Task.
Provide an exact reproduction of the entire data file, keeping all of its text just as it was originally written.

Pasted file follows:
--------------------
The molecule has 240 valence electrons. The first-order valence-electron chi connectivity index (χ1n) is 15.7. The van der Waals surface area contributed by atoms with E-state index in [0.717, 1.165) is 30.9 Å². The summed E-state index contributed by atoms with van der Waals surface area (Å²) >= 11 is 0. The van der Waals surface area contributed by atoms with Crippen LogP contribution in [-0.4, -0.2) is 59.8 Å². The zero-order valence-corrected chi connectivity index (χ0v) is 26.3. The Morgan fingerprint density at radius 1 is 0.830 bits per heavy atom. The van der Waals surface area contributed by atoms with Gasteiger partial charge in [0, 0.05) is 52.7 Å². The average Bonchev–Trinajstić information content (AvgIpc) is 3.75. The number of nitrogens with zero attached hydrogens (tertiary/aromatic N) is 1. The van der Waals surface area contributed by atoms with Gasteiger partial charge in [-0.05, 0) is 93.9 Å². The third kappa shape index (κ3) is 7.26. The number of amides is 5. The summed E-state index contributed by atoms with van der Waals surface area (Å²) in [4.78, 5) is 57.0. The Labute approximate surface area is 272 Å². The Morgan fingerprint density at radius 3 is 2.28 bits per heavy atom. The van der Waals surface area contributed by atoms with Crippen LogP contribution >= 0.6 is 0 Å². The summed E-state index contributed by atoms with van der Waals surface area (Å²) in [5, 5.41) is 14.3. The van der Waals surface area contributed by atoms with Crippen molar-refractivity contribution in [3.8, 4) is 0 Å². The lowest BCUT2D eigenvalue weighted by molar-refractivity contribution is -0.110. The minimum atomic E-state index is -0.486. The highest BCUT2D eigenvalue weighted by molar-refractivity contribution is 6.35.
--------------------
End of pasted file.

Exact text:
The molecule has 240 valence electrons. The first-order valence-electron chi connectivity index (χ1n) is 15.7. The van der Waals surface area contributed by atoms with E-state index in [0.717, 1.165) is 30.9 Å². The summed E-state index contributed by atoms with van der Waals surface area (Å²) >= 11 is 0. The van der Waals surface area contributed by atoms with Crippen LogP contribution in [-0.4, -0.2) is 59.8 Å². The zero-order valence-corrected chi connectivity index (χ0v) is 26.3. The Morgan fingerprint density at radius 1 is 0.830 bits per heavy atom. The van der Waals surface area contributed by atoms with Gasteiger partial charge in [0, 0.05) is 52.7 Å². The average Bonchev–Trinajstić information content (AvgIpc) is 3.75. The number of nitrogens with zero attached hydrogens (tertiary/aromatic N) is 1. The van der Waals surface area contributed by atoms with Gasteiger partial charge in [-0.05, 0) is 93.9 Å². The third kappa shape index (κ3) is 7.26. The number of amides is 5. The summed E-state index contributed by atoms with van der Waals surface area (Å²) in [4.78, 5) is 57.0. The Labute approximate surface area is 272 Å². The Morgan fingerprint density at radius 3 is 2.28 bits per heavy atom. The van der Waals surface area contributed by atoms with Crippen LogP contribution >= 0.6 is 0 Å². The summed E-state index contributed by atoms with van der Waals surface area (Å²) in [5, 5.41) is 14.3. The van der Waals surface area contributed by atoms with Crippen molar-refractivity contribution in [3.8, 4) is 0 Å². The lowest BCUT2D eigenvalue weighted by molar-refractivity contribution is -0.110. The minimum atomic E-state index is -0.486. The highest BCUT2D eigenvalue weighted by molar-refractivity contribution is 6.35.